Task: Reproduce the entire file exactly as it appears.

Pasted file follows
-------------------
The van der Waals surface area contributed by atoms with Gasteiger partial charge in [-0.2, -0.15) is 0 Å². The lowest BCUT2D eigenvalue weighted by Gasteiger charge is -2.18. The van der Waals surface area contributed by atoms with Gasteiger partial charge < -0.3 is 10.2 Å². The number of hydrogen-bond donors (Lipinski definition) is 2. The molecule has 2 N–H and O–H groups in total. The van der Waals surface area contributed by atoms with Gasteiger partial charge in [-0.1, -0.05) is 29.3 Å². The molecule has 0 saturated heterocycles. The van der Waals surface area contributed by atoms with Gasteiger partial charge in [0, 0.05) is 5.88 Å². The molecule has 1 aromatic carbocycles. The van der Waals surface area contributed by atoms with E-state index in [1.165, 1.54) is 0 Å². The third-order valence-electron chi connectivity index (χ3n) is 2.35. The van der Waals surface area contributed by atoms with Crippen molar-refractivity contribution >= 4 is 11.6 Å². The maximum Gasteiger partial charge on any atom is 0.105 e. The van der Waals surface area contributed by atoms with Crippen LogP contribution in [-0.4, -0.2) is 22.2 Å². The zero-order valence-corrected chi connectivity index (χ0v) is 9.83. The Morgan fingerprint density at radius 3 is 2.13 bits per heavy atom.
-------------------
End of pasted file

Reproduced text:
The van der Waals surface area contributed by atoms with Gasteiger partial charge in [-0.2, -0.15) is 0 Å². The lowest BCUT2D eigenvalue weighted by Gasteiger charge is -2.18. The van der Waals surface area contributed by atoms with Gasteiger partial charge < -0.3 is 10.2 Å². The number of hydrogen-bond donors (Lipinski definition) is 2. The molecule has 2 N–H and O–H groups in total. The van der Waals surface area contributed by atoms with Gasteiger partial charge in [-0.1, -0.05) is 29.3 Å². The molecule has 0 saturated heterocycles. The van der Waals surface area contributed by atoms with Gasteiger partial charge in [0, 0.05) is 5.88 Å². The molecule has 1 aromatic carbocycles. The van der Waals surface area contributed by atoms with E-state index in [1.165, 1.54) is 0 Å². The third-order valence-electron chi connectivity index (χ3n) is 2.35. The van der Waals surface area contributed by atoms with Crippen molar-refractivity contribution >= 4 is 11.6 Å². The maximum Gasteiger partial charge on any atom is 0.105 e. The van der Waals surface area contributed by atoms with Crippen LogP contribution in [-0.4, -0.2) is 22.2 Å². The zero-order valence-corrected chi connectivity index (χ0v) is 9.83. The Morgan fingerprint density at radius 3 is 2.13 bits per heavy atom.